This past week, I attended the General Assembly for Jewish Federations of North America held in Jerusalem. When the counselor from the administrative office at Tel Aviv University first asked me to go as a Masa representative, I had no idea what she was asking me to go to. I just figured that whatever it was, it’d be a fun, free six days in Jerusalem. I agreed to go with no expectations or prior knowledge of anything and had so many questions that I was almost embarrassed to ask: What’s Masa ? What’s a Federation? What goes on at the GA? Is it just a giant room filled with Jews schmoozing? I showed up at the Jerusalem Gold Hotel on Thursday and soon discovered that I was the only person not just from my program, but from my university. I quickly learned the basics about Federations, how they traditionally have supported Jewish groups and organizations mostly just by funding them, and how their goal moving forward is to engage more young North American Jews in Jewish life. I found out that the GA is not just a place for Jews to mingle with old friends, but to engage in discussions about Jewish life, both in the Diaspora and Israel, and the issues we all face. I now know that Masa doesn’t just write checks, but is an umbrella organization with over 200 programs that is sending over 11,000 people to Israel this year alone.
I was one of 50 “Masanikim” in the Masa delegation at the GA. Everyone in the delegation came from very different programs, and in the few days before the GA that we met, it became clear how diverse this group really was. We all came from a variety of states (and countries), Jewish backgrounds, religious beliefs and priorities, and had different expectations and visions for the future of Judaism. Everyone had such poignant things to say, adding depth and dimension to every discussion and Q&A we had. I was so proud to see that this was the group of young Jews representing our generation’s voice at the GA.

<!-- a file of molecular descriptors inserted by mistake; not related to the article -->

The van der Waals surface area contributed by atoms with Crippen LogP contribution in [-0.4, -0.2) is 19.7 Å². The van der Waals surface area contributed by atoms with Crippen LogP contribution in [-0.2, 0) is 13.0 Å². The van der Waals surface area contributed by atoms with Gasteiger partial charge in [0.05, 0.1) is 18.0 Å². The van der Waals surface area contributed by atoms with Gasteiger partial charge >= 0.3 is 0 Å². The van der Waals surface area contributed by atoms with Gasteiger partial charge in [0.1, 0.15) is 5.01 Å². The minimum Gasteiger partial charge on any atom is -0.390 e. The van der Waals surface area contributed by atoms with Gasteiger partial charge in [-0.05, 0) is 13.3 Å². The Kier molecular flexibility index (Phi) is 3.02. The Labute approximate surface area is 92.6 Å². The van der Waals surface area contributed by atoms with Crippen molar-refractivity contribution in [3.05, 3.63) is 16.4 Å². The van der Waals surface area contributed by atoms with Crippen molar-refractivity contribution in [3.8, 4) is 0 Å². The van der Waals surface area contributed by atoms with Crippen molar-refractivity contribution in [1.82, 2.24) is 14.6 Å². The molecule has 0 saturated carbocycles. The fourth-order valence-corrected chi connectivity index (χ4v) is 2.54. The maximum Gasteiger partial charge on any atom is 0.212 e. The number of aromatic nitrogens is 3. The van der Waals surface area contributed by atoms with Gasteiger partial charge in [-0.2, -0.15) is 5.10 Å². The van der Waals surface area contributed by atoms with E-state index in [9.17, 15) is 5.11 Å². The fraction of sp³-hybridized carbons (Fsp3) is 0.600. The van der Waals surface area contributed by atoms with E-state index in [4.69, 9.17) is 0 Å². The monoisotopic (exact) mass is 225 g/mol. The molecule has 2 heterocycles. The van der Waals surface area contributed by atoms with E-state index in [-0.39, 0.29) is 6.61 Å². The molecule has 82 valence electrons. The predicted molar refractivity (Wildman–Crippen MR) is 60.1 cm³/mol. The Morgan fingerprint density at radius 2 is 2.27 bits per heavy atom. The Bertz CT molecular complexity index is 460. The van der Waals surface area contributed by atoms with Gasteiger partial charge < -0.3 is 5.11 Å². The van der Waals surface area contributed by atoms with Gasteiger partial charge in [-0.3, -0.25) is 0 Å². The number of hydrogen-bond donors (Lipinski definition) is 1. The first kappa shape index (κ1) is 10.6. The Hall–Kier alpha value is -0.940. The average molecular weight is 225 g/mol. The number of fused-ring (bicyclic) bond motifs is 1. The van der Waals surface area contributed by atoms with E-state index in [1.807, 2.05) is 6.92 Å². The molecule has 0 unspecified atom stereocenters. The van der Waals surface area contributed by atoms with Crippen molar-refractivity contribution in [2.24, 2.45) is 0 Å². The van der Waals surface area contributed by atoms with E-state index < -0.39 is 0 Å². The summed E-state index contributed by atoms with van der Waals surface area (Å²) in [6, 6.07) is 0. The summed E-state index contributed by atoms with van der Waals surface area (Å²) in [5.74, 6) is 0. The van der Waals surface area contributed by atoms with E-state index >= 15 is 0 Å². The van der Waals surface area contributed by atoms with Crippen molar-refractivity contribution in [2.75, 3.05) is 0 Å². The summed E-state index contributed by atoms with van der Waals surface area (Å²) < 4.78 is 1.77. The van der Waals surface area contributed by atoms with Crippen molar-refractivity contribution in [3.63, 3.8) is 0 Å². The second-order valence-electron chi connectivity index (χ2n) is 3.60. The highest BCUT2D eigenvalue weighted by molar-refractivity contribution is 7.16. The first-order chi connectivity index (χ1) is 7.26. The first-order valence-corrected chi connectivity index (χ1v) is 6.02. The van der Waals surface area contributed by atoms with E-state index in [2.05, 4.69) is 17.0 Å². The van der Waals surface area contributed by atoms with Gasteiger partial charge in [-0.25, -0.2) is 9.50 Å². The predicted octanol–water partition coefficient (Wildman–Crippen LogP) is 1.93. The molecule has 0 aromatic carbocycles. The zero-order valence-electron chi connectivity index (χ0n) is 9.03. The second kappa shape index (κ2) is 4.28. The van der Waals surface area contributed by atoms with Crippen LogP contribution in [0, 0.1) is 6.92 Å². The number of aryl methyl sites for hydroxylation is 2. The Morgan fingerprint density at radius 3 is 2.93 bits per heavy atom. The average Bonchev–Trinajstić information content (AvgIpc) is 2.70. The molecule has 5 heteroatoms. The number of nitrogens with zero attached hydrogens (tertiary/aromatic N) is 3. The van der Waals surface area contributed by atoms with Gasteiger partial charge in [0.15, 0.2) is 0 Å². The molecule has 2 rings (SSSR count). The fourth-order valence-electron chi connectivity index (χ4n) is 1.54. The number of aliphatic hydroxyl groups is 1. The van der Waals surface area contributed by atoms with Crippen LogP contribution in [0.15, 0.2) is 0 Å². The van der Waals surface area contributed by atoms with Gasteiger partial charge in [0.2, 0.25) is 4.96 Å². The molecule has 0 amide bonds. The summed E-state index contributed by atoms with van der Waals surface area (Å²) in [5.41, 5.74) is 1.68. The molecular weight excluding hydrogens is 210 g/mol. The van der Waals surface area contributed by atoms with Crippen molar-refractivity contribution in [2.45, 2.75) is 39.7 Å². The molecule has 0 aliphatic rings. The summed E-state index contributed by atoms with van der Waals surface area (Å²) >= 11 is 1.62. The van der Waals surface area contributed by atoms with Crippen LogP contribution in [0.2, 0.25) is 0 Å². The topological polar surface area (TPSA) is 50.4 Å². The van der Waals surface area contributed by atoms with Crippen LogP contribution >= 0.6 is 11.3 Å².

I learned a great deal from the panels and talks I attended. I was riled up and motivated by learning how Israel is the only democracy that imposes marriage restriction laws on its citizens, and what impact that has on not just Israeli Jews but on the majority of Jews of the Diaspora. I was inspired by Chief Rabbi Lord Jonathan Sacks to ask the question “why” more, and by a panel of speakers on the integration Jews and Palestinians in schools who made it seem like coexistence and peace is possible. But it really was my peers from the Masa delegation that impacted me the most and gave me the most to think about. I don’t think I can find enough words to describe how greatly this group inspired me. Hearing everyone speak and offer such honest, personal perspectives made me look at myself and my own Jewish identity and wonder “what am I doing here?” In whatever little free time I had, I dug into my own Jewish journey, uncovered some hidden feelings and was able to fall back in love with being Jewish. I’m grateful for the experiences I had at the General Assembly with my Masa peers; if they are the voices of our generation, then I am very hopeful for the future of the Jewish people.